Neutering Roosters

Discussion in 'Emergencies / Diseases / Injuries and Cures' started by Miss Chicken, May 20, 2008.

  1. Miss Chicken

    Miss Chicken In the Brooder

    Apr 19, 2008
    Not sure if this is the right place to post this or not. I'm considering neutering my two young roosters. A local vet has done many and only charges $30-40 per bird. I've heard it will prevent aggressive behavior and crowing. Mine are only 5 weeks old and she will do them starting at 6 weeks of age. Has anyone neutered their roosters?
  2. a neutered roo is called a capon, that is a lot of money for a chicken that won't give you eggs. is there a reason you want to keep them? i'm assuming you are in the city, there is a good chance you still won't be able to keep them as they are males and if a city says no roos, that still applies, especially if you have a grouchy neighbor.

    it used to be common practice for commercial broiler growing when it took so long to get chickens to a decent weight, they'd caponize them so they could be older but not stringy tough meat.
  3. dlhunicorn

    dlhunicorn Human Encyclopedia

    Jan 11, 2007
    Is that the price for both birds or per bird?
  4. silkiechicken

    silkiechicken Staff PhD

    Furthermore... it may not stop crowing and they won't develop very "rooster" like bodies. And if a hen takes top position, it is not unheard of for them to start crowing. Many here consider the practice outdated as it involves cutting into the back of the bird and pulling out their male parts though the ribs.
  5. Miss Chicken

    Miss Chicken In the Brooder

    Apr 19, 2008
    I want to do this to save their lifes and be a responsible pet owner. I got 3 chicks as a rescue situation and two look like they are going to be males. I feel it is my ethical obligation to keep these animals and not give them away. There are too many unwanted chickens in my community as it is. I volunteer for a local chicken rescue group and absoultely don't agree with killing an animal because it doesn't suit my needs. As far as the procedure goes, my vet does not cut into the back of the bird and pull out the testicles. She is using an up to date technique and it has been very successful. I guess I don't understand the negative comments. I'm trying to be a responsible pet owner and have to the funds to do it. It's only $30-40 per bird. My dog and cat's vet visit are much higher than that and ALL pets in my family are equal.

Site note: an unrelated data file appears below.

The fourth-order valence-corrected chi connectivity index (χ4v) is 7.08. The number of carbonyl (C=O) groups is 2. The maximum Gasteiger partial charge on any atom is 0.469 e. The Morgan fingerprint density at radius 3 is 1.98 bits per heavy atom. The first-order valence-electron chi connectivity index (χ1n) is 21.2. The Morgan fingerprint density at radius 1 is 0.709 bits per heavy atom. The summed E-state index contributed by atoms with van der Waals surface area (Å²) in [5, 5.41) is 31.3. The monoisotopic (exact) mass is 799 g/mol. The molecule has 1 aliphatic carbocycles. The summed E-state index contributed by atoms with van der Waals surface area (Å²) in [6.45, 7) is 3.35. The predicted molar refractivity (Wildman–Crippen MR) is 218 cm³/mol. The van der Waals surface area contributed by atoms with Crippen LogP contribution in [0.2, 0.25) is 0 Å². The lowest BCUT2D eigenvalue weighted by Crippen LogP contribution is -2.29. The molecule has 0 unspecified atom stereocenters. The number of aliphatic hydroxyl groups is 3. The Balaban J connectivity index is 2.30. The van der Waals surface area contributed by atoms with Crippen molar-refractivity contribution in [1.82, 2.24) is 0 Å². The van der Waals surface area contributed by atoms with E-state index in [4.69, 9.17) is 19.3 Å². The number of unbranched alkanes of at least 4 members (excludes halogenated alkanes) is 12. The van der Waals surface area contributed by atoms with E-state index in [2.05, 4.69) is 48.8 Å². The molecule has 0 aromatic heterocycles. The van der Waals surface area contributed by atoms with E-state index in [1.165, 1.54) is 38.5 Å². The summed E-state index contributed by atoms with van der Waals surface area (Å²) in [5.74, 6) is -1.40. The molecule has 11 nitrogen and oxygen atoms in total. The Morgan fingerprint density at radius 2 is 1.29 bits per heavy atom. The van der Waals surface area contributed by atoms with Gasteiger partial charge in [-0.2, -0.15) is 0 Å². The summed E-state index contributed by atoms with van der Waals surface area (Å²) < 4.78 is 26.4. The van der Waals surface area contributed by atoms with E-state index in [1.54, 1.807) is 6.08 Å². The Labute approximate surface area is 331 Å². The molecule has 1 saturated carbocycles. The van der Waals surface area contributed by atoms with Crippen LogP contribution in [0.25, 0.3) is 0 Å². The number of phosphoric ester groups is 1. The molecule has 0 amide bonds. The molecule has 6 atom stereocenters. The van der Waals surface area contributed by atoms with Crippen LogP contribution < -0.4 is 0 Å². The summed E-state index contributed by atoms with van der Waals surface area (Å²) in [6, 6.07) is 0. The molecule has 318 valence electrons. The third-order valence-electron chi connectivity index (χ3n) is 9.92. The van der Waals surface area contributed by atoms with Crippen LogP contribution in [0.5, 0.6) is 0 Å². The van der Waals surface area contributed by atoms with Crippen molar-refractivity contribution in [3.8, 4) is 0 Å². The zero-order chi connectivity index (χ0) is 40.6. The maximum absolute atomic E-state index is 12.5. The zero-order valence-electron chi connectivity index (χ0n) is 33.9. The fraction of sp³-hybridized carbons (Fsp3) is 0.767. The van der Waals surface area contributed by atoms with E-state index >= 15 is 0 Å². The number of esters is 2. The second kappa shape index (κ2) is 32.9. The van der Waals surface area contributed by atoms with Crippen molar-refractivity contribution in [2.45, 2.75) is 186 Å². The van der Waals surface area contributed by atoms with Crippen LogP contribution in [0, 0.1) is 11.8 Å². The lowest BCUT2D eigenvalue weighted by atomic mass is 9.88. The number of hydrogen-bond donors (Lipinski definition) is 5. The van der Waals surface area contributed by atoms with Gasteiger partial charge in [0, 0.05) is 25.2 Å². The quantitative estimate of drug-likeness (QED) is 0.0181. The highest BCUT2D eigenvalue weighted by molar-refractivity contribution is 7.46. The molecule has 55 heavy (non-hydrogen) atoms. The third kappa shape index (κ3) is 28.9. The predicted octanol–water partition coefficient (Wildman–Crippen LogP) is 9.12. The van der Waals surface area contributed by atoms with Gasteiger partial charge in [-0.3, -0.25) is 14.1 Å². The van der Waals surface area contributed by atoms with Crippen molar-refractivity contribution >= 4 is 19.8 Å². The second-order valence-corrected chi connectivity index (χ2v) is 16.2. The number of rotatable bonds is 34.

6. fullhouse

    fullhouse Songster

    Apr 14, 2008
    Chickens aren't like dogs and cats in that if they mate you don't just "get" babies. You get eggs, which you can eat.
  7. inudat12

    inudat12 In the Brooder

    Apr 5, 2008
    NorthCentral Ohio

    Would never consider it.
  8. Miss Chicken

    Miss Chicken In the Brooder

    Apr 19, 2008
    I'm not neutering to prevent reproduction. I'm neutering to reduce unwanted aggressive behavior and so that I can keep the two roosters together with less fighting. Otherwise the roosters don't have many options other than death which is not an ethical option for me.
  9. horsejody

    horsejody Squeaky Wheel

    Feb 11, 2008
    Waterloo, Nebraska
    I say go for it. The vet is probably chemically caponizing them.
    Last edited: May 21, 2008
  10. patandchickens

    patandchickens Flock Mistress

    Apr 20, 2007
    Ontario, Canada
    If your vet feels he can do it with minimal risk, and you can afford it (btw, would you mind finding out more about his technique, I'd like to learn more about this?)...

    ...and it's a choice between three other alternatives that you're not willing (or at least happy) to go for -- the stew pot, or solitary confinement, or the reasonable likelihood of them fighting among each other and overmating your hens...

    ...then I can't see any reason not to go for the neutering. As long as you understand it is not a guarantee of preventing crowing or fighting.

    Good luck,

    1 person likes this.

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